There is a lot of work ahead for legal practices in the coming five years on both sides of the Tasman. We are beginning to see the emergence of new providers of specialist support services in New Zealand, perhaps not to the same extent as in Australia yet, but their business propositions offer exciting opportunities for law firms to stay focused on their core deliverables to clients, while contracting out knowledge and practice support services with these new legal service providers. It’s very interesting.

How does ALPMA deliver on its promise to you?

I can’t believe how fortunate we are to have such an organisation providing a wealth of constant professional development opportunities for law firm managers. When I first started in law firm management, the most you could hope for was the ALA management periodicals and the occasional offshore conference. Times have changed. I’m incredibly proud to see how ALPMA has developed over the last few years. The development opportunities, the content we provide and the way it is delivered to managers in the city and countryside of Australia and New Zealand is world class. Finally, and on a more parochial note, I’m also particularly heartened by the New Zealand branch’s growth and how its membership has turned out at each Summit in increasing numbers. That tells me that ALPMA is meaningful, relevant and delivers to its member.


Editor's Note

Now is a great time to become an ALPMA member. Membership is a highly cost-effective investment in developing your leadership and management skills and extending your professional network. It will also give you valuable insights to help you improve your firm's performance in a complex and rapidly changing legal environment. ALPMA membership until 30 June, 2017 is just $A250 (ex GST) and less if you work outside the CBD or in New Zealand. ALPMA also offers generous discounts for firms that support multiple memberships.

Your membership includes free attendance at our regular practice management and Leading Your Firm events, free access to content in the ALPMA On-Demand Learning Centre - and much more. Join now.



About our Guest Blogger

Mark BealeMark is the General Manager at Malley & Co. He brings considerable legal management experience having worked for national and regional legal practices over the past 25 years. As General Manager at Malley & Co, Mark is responsible for ensuring the performance of the business across a range of management functions including finance, technology, business development and team resourcing.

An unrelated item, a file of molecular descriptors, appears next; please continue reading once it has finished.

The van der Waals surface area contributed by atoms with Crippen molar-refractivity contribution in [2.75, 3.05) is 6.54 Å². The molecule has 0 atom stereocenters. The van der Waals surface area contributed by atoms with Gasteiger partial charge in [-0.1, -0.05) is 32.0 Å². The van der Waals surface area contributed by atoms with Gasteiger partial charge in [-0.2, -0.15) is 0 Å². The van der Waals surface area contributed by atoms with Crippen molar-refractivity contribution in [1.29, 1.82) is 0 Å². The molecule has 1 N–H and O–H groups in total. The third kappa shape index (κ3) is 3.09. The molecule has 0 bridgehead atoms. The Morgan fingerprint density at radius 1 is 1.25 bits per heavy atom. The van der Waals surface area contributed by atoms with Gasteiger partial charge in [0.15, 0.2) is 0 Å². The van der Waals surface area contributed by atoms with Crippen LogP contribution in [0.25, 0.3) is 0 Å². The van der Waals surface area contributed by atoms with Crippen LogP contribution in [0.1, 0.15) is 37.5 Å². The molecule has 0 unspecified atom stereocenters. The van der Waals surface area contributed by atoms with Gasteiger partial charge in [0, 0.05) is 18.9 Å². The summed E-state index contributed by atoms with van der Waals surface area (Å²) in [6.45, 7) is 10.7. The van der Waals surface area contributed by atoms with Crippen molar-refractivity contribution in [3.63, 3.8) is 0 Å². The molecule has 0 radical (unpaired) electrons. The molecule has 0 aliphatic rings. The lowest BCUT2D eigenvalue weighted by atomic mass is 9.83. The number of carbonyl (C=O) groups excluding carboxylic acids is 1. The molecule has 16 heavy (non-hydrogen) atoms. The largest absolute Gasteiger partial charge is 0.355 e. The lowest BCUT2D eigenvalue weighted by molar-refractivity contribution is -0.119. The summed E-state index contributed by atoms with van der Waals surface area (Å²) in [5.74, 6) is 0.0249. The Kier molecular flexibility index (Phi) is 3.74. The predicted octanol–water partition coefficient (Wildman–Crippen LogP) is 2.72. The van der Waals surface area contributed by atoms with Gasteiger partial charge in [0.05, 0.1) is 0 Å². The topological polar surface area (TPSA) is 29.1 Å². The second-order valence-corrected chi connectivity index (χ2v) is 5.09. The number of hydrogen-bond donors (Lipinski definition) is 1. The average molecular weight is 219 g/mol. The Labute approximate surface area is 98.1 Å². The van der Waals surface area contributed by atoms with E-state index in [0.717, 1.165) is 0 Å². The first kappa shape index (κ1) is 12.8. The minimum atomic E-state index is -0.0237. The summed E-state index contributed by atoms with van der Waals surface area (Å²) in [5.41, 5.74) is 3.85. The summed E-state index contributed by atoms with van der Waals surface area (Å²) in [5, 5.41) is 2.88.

Mark has a particular interest in developing and implementing business initiatives that focus on improving performance and delivering accessible and user friendly service to his firm's customers. 

Mark is a member of the Australasian Legal Practice Management Association and serves on the ALPMA New Zealand Executive Committee and the ALPMA Board.

How to execute on your firm's New Year resolution

Tuesday, January 10, 2017

By Alistair Marshall, Partner, Julian Midwinter & Associates


Many of you probably put together an aspirational list of hopes, dreams and targets for your business whilst enjoying a glass of something nice over Christmas and the New Year. But we all know that most resolutions are forgotten by the third week of January, so I am here today as your conscience, to make sure you deliver on your New Year’s resolution for your practice and get 2017 off to a flying start.

7 ways to ensure 2017 is your most successful year ever



Here are my top seven ideas that you can initiate immediately to bring in work:


  • Pick up the phone to five clients you have not heard from recently, and ask them how they are going. Maybe send them an article you have written, or some relevant research that would be useful to them.

  • Go and visit your top five clients from 2016, and see what else they may need assistance with. Can they refer you to other individuals within their contact sphere?

  • Reach out to five prospective clients from your pursuit list, who match your ideal client profile. If you don’t have the names of specific organisations and individuals, then you will really struggle to make much progress.